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Dev Cell. 2016 Feb 22;36(4):453-61. doi: 10.1016/j.devcel.2016.01.013.

Architecture and Characteristics of Bacterial Nanotubes.

Author information

1
Department of Microbiology and Molecular Genetics, Institute for Medical Research Israel-Canada, The Hebrew University-Hadassah Medical School, The Hebrew University of Jerusalem, POB 12272, Jerusalem 91120, Israel.
2
Department of Biochemistry, University of Zurich, Winterthurerstrasse 190, 8057 Zurich, Switzerland.
3
Department of Cell and Developmental Biology, Alexander Silberman Institute of Life Sciences, The Hebrew University of Jerusalem, Jerusalem 91904, Israel.
4
Racah Institute of Physics, The Hebrew University of Jerusalem, Jerusalem 91904, Israel.
5
Department of Biochemistry, University of Zurich, Winterthurerstrasse 190, 8057 Zurich, Switzerland; Department of Life Sciences and the National Institute for Biotechnology in the Negev, Ben-Gurion University of the Negev, Beer-Sheva 84120, Israel.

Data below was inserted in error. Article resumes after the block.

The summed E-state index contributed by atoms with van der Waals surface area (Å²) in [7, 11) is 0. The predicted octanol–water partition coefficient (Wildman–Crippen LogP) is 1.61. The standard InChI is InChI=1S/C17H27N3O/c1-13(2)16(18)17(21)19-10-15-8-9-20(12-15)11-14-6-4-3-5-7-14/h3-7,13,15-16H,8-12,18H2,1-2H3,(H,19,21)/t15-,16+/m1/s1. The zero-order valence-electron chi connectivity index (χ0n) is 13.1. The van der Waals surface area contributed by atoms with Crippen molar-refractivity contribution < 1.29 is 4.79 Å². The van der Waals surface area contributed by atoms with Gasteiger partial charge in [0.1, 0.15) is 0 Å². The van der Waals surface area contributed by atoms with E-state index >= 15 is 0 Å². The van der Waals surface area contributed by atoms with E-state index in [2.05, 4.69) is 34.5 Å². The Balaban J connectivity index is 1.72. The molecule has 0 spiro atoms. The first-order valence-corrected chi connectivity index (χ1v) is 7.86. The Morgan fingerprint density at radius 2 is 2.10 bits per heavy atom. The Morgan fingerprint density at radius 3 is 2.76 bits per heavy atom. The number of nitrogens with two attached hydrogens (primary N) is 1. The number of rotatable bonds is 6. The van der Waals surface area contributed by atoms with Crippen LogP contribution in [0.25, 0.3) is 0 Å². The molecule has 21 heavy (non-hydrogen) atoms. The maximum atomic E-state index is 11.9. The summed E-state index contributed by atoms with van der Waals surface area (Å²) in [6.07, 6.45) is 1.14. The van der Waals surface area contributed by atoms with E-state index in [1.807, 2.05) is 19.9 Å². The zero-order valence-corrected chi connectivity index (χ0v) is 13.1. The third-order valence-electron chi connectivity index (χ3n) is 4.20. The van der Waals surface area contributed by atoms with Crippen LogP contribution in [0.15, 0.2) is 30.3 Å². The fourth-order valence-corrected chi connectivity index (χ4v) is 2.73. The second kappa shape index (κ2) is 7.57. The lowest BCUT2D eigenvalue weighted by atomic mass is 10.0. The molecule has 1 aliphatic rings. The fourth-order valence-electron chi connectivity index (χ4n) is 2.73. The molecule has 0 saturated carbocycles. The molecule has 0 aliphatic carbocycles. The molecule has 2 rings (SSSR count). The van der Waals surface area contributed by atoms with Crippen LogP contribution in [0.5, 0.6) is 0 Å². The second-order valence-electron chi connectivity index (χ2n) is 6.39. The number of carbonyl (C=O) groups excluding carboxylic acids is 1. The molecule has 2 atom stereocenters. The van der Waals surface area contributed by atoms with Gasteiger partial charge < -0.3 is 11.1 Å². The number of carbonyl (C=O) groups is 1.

6
Department of Microbiology and Molecular Genetics, Institute for Medical Research Israel-Canada, The Hebrew University-Hadassah Medical School, The Hebrew University of Jerusalem, POB 12272, Jerusalem 91120, Israel. Electronic address: sigalb@ekmd.huji.ac.il.

Abstract

Bacteria display an array of contact-dependent interaction systems that have evolved to facilitate direct cell-to-cell communication. We have previously identified a mode of bacterial communication mediated by nanotubes bridging neighboring cells. Here, we elucidate nanotube architecture, dynamics, and molecular components. Utilizing Bacillus subtilis as a model organism, we found that at low cell density, nanotubes exhibit remarkable complexity, existing as both intercellular tubes and extending tubes, with the latter frequently surrounding the cells in a "root-like" fashion. Observing nanotube formation in real time showed that these structures are formed in the course of minutes, displaying rapid movements. Utilizing a combination of super-resolution, light, and electron microscopy, we revealed that nanotubes are composed of chains of membranous segments harboring a continuous lumen. Furthermore, we discovered that a conserved calcineurin-like protein, YmdB, presents in nanotubes and is required for both nanotube production and intercellular molecular trade.

PMID:
26906740
DOI:
10.1016/j.devcel.2016.01.013
[Indexed for MEDLINE]
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